By Sadho Ram
She thumped her naked, swollen chest, with tight fists, falling one after another, rhythmically. As if drum-sticks falling on drums. Making a sort of sound very unusual to be made by fist thumping on a women’s naked, swollen chest is supposed to make.
She thumped, and thumped, inviting each head in that mob, which knew nothing about her, about an hour ago, absolutely nothing, and knew at that very moment only that it was the first time anyone is the village saw her. And going by the monstrous expressions in each set of those eyes, which seemed ready to pop out, of each of those heads, probably, it will be the last time anyone will ever see her.
I was very small then, I don’t exactly recall my age. I was 11, or maybe 10. 11, probably! I don’t know exactly. All I know that I never saw that women again. I heard stories, though. Yes, stories.
But in all those stories, her end was the same. Death. Bitten till she bled and bled the last drop of her blood. Slapped. Kicked. Punched. Spat, and then bitten again. Some of the stories also include that, they tossed her body, not dead yet, but almost there, in the air and then tied it on two long bamboo sticks and (kind of) held a victory march.
And while they narrated the story, in pride; familiar only to them and they to it, I cried, not in fear. But in disgust. I cried for being able to do nothing about it. For just sitting there, and listen to them, narrating a tale of horrendous mannerism and take pride in it for at last killing the Daayan who had eaten away their so many little kids.
She was spotted near the pond with Raju, the boy who had gone missing since past two days. He was semi-conscious and lay on her arms. People coming from the farms saw her and saw Raju in her arms. But never bothered to ask her – “why” or “how” instead they ran towards her, stone in hands, cuss words on lips, and shot at her – “Daayan” … “Daayan”.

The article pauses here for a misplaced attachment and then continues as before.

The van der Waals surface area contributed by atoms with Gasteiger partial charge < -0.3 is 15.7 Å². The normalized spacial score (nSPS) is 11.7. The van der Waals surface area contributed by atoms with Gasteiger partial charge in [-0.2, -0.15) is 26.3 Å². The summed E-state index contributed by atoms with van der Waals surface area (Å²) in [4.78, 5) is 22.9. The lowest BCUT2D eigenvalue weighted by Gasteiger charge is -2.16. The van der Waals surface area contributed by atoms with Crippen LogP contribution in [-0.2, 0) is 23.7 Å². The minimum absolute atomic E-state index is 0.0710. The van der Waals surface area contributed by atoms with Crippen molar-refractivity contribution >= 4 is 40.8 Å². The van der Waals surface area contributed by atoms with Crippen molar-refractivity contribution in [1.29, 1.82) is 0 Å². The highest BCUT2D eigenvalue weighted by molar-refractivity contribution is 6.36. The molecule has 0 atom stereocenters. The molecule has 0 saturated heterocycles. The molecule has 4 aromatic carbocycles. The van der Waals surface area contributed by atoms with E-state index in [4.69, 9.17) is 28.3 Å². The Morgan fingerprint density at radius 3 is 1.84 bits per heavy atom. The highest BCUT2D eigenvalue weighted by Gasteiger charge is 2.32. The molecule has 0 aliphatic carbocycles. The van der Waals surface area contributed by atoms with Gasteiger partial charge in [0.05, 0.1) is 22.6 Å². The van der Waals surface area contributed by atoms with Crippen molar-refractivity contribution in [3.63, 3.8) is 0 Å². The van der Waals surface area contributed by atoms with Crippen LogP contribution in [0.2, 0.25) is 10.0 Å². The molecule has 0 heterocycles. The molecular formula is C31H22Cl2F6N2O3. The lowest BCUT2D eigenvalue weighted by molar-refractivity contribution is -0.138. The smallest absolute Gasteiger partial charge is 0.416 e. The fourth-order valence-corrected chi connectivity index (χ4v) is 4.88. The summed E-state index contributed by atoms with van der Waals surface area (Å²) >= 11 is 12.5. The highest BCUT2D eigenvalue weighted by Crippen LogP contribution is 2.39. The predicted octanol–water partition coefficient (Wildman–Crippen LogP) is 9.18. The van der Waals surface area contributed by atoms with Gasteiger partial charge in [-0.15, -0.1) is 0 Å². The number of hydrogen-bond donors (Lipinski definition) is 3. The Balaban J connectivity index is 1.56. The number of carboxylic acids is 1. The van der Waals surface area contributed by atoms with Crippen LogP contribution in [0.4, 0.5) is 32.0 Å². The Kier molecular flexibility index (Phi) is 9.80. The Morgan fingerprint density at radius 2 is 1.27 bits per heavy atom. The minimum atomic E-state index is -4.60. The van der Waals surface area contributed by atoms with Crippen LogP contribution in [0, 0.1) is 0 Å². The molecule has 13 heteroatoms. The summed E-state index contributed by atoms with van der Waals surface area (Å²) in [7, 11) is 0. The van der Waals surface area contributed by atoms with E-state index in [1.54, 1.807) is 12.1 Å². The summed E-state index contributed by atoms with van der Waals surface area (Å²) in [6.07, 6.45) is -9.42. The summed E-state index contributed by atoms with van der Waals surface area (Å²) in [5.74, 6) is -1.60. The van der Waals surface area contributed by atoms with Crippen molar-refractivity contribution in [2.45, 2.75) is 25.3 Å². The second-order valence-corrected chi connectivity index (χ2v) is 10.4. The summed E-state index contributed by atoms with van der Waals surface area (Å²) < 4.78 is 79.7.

And then a crowd, of adult and angry, blind followers, joined them. Almost as if hypnotised, completely, by the sheer magnitude of the word “Daayan” just like those little kids, who upon hearing any sound which pleases to them, turns their heads or runs towards it, they ran too, the crowd of adult and angry, blind followers, in the direction, from the horizon of which, came the sound in the name they all have been waiting and waiting to hear from last 3 months. Yes, it all had started 3 months before that fateful day, when that woman was seen in the village for the first and last. As if, she was born on that day to die on that day, as she did, indeed die on that day.
My father, whose words I trust, kept telling me; till he was alive, that he tried to persuade people to let her go, let her live, at least let her first speak. But I don’t know why, I somehow cannot bring myself to completely trust his words here, in this case. I know he probably did try. That he was the Sarpanch he had to try. It was, after all, his first duty – “to save lives, irrespective of geographical location of the person, who currently stands on his turf, till he/she is proven guilty of the crime he/she is being charged with.”